The second example is the international wave of student protests, led in part by 16 year old Greta Thunberg and the “Climate Kids,” who are leading and encouraging youth around the world to skip school and protest what they see is incredible greed and irresponsibility on the part of adults and corporations, who are failing to address climate change in any kind of actual way. Thunberg addressed the wealthy and elite at Davos, telling them, “Adults keep saying, ‘We owe it to the young people to give them hope.’ But I don’t want your hope…. I want you to act as you would in a crisis. I want you to act as if the house is on fire. Because it is.”

Gen Z are really good at acting to create change, and so nonprofits who want their support should be ready to facilitate the momentum that many of this cohort already have. They also might need to get ready for a young supporter who wants to have more of a role in creating that change, along with their donation. This may manifest as more experiential and real time events to engage supporters, giving them a chance to connect more closely to the cause and other that support it.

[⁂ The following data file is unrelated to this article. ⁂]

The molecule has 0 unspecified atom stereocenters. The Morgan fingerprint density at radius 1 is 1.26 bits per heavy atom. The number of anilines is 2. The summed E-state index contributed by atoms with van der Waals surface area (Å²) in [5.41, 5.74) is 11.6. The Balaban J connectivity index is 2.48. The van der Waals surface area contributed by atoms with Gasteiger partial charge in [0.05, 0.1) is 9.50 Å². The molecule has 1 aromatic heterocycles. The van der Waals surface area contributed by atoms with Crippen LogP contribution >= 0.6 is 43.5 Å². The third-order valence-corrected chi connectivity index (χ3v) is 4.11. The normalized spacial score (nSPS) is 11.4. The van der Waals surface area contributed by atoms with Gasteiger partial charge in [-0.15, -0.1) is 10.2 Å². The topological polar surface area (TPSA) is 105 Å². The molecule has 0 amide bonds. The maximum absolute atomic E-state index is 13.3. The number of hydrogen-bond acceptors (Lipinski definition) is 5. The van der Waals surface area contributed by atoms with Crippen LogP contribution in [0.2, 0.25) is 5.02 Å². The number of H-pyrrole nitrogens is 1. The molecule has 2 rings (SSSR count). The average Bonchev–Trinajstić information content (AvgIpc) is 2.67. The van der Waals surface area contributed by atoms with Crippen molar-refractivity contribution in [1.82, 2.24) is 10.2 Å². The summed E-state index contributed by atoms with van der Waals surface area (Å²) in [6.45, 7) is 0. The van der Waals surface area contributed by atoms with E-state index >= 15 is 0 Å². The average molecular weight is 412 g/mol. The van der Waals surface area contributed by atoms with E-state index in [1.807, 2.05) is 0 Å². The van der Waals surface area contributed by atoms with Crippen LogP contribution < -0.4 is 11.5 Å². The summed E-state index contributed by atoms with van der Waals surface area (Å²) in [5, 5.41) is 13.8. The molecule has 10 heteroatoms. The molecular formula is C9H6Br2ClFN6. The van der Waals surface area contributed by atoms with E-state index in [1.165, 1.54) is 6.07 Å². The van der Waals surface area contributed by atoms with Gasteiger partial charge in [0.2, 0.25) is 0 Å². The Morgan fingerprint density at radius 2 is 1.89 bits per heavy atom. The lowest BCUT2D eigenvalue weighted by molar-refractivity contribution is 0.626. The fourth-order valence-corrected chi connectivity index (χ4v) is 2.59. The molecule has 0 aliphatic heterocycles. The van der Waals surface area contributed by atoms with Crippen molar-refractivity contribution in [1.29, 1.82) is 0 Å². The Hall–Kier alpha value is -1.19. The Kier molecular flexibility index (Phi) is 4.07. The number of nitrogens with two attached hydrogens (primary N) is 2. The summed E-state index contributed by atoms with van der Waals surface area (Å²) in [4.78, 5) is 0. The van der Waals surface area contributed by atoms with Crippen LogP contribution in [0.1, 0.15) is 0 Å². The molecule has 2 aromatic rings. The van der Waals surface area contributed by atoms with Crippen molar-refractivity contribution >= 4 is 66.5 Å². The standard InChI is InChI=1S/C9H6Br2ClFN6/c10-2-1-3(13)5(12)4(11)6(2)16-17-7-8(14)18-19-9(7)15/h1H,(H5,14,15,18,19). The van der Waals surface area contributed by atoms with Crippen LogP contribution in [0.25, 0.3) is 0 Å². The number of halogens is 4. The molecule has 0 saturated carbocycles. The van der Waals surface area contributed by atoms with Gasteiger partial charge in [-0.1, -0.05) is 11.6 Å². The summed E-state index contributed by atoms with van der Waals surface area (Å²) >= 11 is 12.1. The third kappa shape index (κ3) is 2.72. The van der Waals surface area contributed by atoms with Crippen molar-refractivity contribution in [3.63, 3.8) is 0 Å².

This generation feels the urgency and necessity for change, and they know they can’t wait. They will not be satisfied by filling out a survey, and want connection beyond a newsletter. If non-profits want Gen Z to be involved in a cause, communication and engagement has to be original and creative, not gimmicky or disorganized. Calls to action that young people relate to, that legitimize and celebrate the cause itself, are what will move this demographic. Organizations at the forefront, like Plan International and Toms Shoes, while very different as business models, both do an outstanding job of presenting who they are, what they do, and the action and results both taken and received. They market their philanthropy in a way that is very attractive to Gen Z.